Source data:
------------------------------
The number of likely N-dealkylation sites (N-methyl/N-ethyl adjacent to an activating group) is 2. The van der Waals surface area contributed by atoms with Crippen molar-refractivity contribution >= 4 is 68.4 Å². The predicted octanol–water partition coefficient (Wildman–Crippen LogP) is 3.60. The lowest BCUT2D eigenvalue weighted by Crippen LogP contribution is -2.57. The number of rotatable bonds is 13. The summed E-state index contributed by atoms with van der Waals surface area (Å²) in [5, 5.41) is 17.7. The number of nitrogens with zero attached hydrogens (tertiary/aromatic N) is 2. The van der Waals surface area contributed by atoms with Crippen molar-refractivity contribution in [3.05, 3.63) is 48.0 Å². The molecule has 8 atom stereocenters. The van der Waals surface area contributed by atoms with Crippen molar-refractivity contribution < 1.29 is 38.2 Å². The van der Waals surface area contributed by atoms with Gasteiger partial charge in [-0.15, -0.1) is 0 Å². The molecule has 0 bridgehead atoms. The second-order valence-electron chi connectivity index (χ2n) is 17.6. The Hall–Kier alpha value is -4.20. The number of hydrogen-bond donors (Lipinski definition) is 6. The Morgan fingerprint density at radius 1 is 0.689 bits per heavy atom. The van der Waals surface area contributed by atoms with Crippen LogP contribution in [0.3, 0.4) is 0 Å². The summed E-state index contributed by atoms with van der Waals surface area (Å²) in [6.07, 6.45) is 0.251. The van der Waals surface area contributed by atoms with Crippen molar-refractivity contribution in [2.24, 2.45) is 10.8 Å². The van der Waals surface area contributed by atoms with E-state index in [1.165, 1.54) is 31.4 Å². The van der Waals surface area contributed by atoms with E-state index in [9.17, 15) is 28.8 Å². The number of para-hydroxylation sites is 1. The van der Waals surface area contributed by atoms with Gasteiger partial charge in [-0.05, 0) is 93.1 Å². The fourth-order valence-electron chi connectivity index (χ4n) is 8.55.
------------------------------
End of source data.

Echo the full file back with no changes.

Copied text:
The number of likely N-dealkylation sites (N-methyl/N-ethyl adjacent to an activating group) is 2. The van der Waals surface area contributed by atoms with Crippen molar-refractivity contribution >= 4 is 68.4 Å². The predicted octanol–water partition coefficient (Wildman–Crippen LogP) is 3.60. The lowest BCUT2D eigenvalue weighted by Crippen LogP contribution is -2.57. The number of rotatable bonds is 13. The summed E-state index contributed by atoms with van der Waals surface area (Å²) in [5, 5.41) is 17.7. The number of nitrogens with zero attached hydrogens (tertiary/aromatic N) is 2. The van der Waals surface area contributed by atoms with Crippen molar-refractivity contribution in [3.05, 3.63) is 48.0 Å². The molecule has 8 atom stereocenters. The van der Waals surface area contributed by atoms with Crippen molar-refractivity contribution < 1.29 is 38.2 Å². The van der Waals surface area contributed by atoms with Gasteiger partial charge in [-0.15, -0.1) is 0 Å². The molecule has 0 bridgehead atoms. The second-order valence-electron chi connectivity index (χ2n) is 17.6. The Hall–Kier alpha value is -4.20. The number of hydrogen-bond donors (Lipinski definition) is 6. The Morgan fingerprint density at radius 1 is 0.689 bits per heavy atom. The van der Waals surface area contributed by atoms with Crippen LogP contribution in [0.3, 0.4) is 0 Å². The summed E-state index contributed by atoms with van der Waals surface area (Å²) in [6.07, 6.45) is 0.251. The van der Waals surface area contributed by atoms with Crippen molar-refractivity contribution in [2.24, 2.45) is 10.8 Å². The van der Waals surface area contributed by atoms with E-state index in [1.165, 1.54) is 31.4 Å². The van der Waals surface area contributed by atoms with E-state index in [9.17, 15) is 28.8 Å². The number of para-hydroxylation sites is 1. The van der Waals surface area contributed by atoms with Gasteiger partial charge in [-0.05, 0) is 93.1 Å². The fourth-order valence-electron chi connectivity index (χ4n) is 8.55.